Unlike other categories of criminals, determined devotees of offensive jihad cannot be dissuaded to end the fight. Rather, that determination can only come from within, as demonstrated by Walid Shoebat, Jesse Morton and other former jihadis testifying about their abandonment of the ideology. In criminological jargon, “pull factors,” such as financial incentives, amnesty and employment opportunities, are far less likely to influence jihadis than “push factors,” such as disillusionment and loss of faith in an ideology. Shoebat describes the “self-detoxification program” he undertook after trying unsuccessfully to convince his wife of the inherent evil of Judaism. The problem is that no one has figured out how to engineer the right “push factor” to compel a jihadi to begin a “self-detoxification.”

    • Monopolies

      • Taxi Drivers Stage New Protest Against Uber in Amsterdam

        The Parool also spoke to a driver that also accused Uber of slaving wages, as he only managed to pull in five euros per hour. He said he had to continue working with the platform because he used the service as a means to lease the vehicle.

      • Cannabis companies reveal trade secret conundrums

        In-house and private practice sources say the need to protect confidential information can clash with state public record laws and a history of freely sharing information in the industry

        Cannabis companies in the US need to stay abreast of regulatory developments when taking advantage of trade secret laws, especially while the industry is still in its infancy, say lawyers.

      • Book review: Cambridge Handbook of Technical Standardization Law, Further Intersections of Public and Private Law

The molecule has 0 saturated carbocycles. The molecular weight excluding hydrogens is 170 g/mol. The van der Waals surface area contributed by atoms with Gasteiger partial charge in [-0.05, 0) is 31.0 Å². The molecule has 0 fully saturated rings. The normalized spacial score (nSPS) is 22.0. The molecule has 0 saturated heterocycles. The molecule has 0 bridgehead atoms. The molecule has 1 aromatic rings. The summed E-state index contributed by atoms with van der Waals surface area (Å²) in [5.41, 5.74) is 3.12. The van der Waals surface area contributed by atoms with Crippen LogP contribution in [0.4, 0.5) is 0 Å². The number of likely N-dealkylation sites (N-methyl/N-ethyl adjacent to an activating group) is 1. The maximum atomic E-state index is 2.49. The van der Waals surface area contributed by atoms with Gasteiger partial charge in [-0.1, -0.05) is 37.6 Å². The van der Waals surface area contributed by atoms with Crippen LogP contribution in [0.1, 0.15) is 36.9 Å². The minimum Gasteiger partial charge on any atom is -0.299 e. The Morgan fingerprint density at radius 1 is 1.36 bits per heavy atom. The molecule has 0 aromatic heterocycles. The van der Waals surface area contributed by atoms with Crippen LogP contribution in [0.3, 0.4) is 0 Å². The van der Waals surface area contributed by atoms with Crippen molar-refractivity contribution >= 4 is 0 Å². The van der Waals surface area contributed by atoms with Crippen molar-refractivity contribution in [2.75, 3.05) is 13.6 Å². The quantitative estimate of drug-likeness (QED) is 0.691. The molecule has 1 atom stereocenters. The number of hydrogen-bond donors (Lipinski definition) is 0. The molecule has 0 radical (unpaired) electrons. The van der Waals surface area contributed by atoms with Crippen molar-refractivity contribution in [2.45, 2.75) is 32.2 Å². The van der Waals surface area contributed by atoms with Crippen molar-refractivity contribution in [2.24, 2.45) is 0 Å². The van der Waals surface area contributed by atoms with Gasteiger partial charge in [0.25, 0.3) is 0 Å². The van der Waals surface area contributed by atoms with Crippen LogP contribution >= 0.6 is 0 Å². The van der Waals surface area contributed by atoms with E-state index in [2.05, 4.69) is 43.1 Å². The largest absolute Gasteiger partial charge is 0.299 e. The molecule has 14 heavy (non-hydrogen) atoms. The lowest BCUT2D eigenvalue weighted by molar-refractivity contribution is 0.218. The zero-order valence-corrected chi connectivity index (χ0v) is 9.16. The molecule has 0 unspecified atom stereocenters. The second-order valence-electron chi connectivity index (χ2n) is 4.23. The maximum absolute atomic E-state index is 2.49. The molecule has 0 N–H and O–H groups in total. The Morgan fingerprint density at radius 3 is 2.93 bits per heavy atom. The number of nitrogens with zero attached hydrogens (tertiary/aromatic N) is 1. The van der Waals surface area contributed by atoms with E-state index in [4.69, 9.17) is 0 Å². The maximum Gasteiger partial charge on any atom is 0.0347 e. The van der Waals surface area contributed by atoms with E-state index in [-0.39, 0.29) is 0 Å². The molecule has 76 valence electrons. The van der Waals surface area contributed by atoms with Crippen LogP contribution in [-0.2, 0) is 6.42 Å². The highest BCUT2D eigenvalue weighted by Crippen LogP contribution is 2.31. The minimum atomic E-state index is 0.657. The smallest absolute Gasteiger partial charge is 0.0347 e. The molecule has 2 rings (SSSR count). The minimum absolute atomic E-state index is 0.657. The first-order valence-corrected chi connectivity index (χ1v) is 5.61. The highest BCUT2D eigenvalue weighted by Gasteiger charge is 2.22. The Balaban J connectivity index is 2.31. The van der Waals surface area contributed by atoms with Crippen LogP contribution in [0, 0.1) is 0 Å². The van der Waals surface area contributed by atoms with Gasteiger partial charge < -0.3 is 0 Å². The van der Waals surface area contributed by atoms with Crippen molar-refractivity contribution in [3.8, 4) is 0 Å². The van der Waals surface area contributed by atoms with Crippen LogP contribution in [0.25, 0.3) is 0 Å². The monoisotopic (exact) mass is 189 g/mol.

This book review is kindly provided by Vicente Zafrilla Díaz-Marta, who is a PhD Researcher at the Max Planck Institute for Innovation and Competition in the framework of EIPIN Innovation Society program funded by the European Commission (H2020- Marie Skłodowska-Curie Action) and member of the Spanish IP blog lvcentinvs.es. Here’s the review:


        Part III focuses in the frequently oversighted interaction between “Copyright and Standards” Pamela Samuelson and Kathryn Hashimoto analyse in Chapter 5 the protectability of standards – understood as systems – by means of copyright – from a US perspective. The authors argue that codes and “other systematic organizations of information” are not eligible for copyright protection if “dictated by rules or functionality”. In addition, they understand that both the scenes a faire and merger doctrines can render the standards unprotectable. Finally, the chapter focuses on the need of ensuring access to standards which are adopted as laws and on the policy considerations which should be considered to discard the incentives-based arguments that support granting copyright protection to standards.

        In Chapter 6 “Integrating Technical Standards into Federal Regulations: Incorporation by Reference”, deals with the “incorporation by reference” of standards into regulations in the US. Daniel S. Sheffner approaches the topic from different angles, including its genesis, its legal basis and the problems derived from the conflict between copyright protection – still an open question – and the public-access requirement. The Chapter finishes with an overview of the solutions that public and private stakeholders have proposed to address the public access problem.

        Björn Lundqvist offers a comprehensive EU perspective to the interaction copyright-standards by analysing the CJUE´s James Elliot case in Chapter 7 “Public Law, European Constitutionalism and Copyright in Standards” which left open the question on whether there is an actual delegation of the European Commission to the SDOs which might affect to (harmonised) standards’ copyright protection. The author complements the analysis by reflecting upon the consequences of the James Elliot case for standards from a competition law perspective and, ultimately, from a free trade (internal market) perspective – with a special reference to the Fra.bo case.